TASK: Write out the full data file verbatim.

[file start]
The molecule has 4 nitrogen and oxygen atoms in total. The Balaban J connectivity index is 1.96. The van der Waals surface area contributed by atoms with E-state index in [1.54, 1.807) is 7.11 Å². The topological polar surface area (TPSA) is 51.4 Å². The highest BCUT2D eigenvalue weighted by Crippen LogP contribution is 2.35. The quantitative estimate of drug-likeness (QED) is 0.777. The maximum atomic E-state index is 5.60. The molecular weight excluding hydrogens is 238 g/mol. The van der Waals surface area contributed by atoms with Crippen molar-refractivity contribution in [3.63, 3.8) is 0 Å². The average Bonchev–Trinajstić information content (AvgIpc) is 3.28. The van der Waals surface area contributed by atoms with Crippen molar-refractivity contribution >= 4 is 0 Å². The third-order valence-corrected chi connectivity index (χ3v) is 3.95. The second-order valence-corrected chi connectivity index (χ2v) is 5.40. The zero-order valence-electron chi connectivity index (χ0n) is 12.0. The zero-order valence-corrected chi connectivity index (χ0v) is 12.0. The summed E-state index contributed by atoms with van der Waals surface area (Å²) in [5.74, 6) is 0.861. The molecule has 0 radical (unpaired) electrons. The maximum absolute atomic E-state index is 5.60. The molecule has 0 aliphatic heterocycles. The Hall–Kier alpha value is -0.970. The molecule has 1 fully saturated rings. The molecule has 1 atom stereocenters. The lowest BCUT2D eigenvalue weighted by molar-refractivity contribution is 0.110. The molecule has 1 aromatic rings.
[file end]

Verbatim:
The molecule has 4 nitrogen and oxygen atoms in total. The Balaban J connectivity index is 1.96. The van der Waals surface area contributed by atoms with E-state index in [1.54, 1.807) is 7.11 Å². The topological polar surface area (TPSA) is 51.4 Å². The highest BCUT2D eigenvalue weighted by Crippen LogP contribution is 2.35. The quantitative estimate of drug-likeness (QED) is 0.777. The maximum atomic E-state index is 5.60. The molecular weight excluding hydrogens is 238 g/mol. The van der Waals surface area contributed by atoms with Crippen molar-refractivity contribution in [3.63, 3.8) is 0 Å². The average Bonchev–Trinajstić information content (AvgIpc) is 3.28. The van der Waals surface area contributed by atoms with Crippen molar-refractivity contribution >= 4 is 0 Å². The third-order valence-corrected chi connectivity index (χ3v) is 3.95. The second-order valence-corrected chi connectivity index (χ2v) is 5.40. The zero-order valence-electron chi connectivity index (χ0n) is 12.0. The zero-order valence-corrected chi connectivity index (χ0v) is 12.0. The summed E-state index contributed by atoms with van der Waals surface area (Å²) in [5.74, 6) is 0.861. The molecule has 0 radical (unpaired) electrons. The maximum absolute atomic E-state index is 5.60. The molecule has 0 aliphatic heterocycles. The Hall–Kier alpha value is -0.970. The molecule has 1 fully saturated rings. The molecule has 1 atom stereocenters. The lowest BCUT2D eigenvalue weighted by molar-refractivity contribution is 0.110. The molecule has 1 aromatic rings.